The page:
Wednesday, November 1, 2006

Feast of All Saints:Pope's Homily

Just the improvisations here, from Asia News Italy:

Twice, the pope deviated slightly from his written address to underline
certain fundamental ideas.

The first time, citing St Bernard, he said that looking at the saints
serves to “awaken in us the great desire of holiness”. And he added
spontaneously: “Awakening the desire to be close to God, in the great family of
friends of God. Being close to God in his family is the vocation of all
Christians”. Here is a twofold concern of the pope: that holiness should not be
considered as something exceptional, and that it should be seen in relation to
God. He said: “To be saints, it is not necessary to undertake extraordinary
works and actions, or to possess exceptional charismas.” Above all, he wants to
instil the idea that the true dignity of man comes through holiness and
relationship with God. Bearing in mind the secularized world, which tends to do
without God and to exclude Him, the pope said: “The example of the saints is an
encouragement for us to follow in the same footsteps, and to experience the joy
of those who trust in God, because the only true reason for man’s sadness and
unhappiness is living far from Him.”

The second improvisation came as the pope was talking about the
Beatitudes, the Gospel of today’s Mass. The Gospel of the Beatitudes is often
used by some theologians to present a Christianity “of values” (poverty, hunger,
justice, peace workers and so on), detached from the person of Jesus. The pope
was clear: “In reality, the Blessed one par excellence is only Him, Jesus. It is
He, in fact, who is truly poor in spirit, afflicted, meek, the one who hungers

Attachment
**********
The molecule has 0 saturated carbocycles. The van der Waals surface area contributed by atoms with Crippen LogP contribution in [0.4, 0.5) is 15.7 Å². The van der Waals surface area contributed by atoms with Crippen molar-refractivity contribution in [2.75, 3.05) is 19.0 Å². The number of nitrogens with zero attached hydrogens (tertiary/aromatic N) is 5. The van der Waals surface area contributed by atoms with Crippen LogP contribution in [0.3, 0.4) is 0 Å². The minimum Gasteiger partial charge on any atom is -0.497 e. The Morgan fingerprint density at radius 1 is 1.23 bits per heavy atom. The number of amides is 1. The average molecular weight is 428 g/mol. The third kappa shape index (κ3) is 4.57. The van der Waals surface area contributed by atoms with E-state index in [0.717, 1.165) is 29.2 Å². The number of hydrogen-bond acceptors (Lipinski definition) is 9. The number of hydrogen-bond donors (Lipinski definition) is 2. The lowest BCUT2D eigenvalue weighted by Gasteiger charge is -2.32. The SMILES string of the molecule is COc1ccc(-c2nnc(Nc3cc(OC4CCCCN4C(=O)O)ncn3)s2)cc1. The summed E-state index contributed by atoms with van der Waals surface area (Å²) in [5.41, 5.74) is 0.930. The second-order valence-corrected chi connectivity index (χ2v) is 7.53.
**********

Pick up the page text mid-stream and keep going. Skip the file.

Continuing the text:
and thirsts for justice, merciful, pure in heart, and a peace worker. It is He
who is persecuted in the cause of right”. And spontaneously he added: “The
Beatitudes show us the mystery of death and resurrection, which is the mystery
of Jesus.” He continued: “With the Beatitudes, Jesus points out to us how to
follow him and to imitate him. In the measure that we welcome his invitation and
seek to follow it, we too can participate in his Beatitudes.”

Thus, the emphasis of Benedict XVI corrects a confused concept
that makes holiness a sort of “religion of civic values”, without testifying to
the Christian roots. At the same time, he opens a door to dialogue with the
Protestant world, which is often critical about the saints and devotion to them:
holiness is following Christ, not divinization operated by man. The pope said:
“Holiness calls for constant effort, but it is possible for all because, more
than the work of man, it is above all a gift of God, three times Holy... With
Him [with Christ] the impossible becomes possible and even a camel can pass
through the eye of a needle (cfr Mk 10:25). With his help, only with his help,
is given to us to become perfect as the Heavenly Father is perfect (cfr Mt
5:48).”

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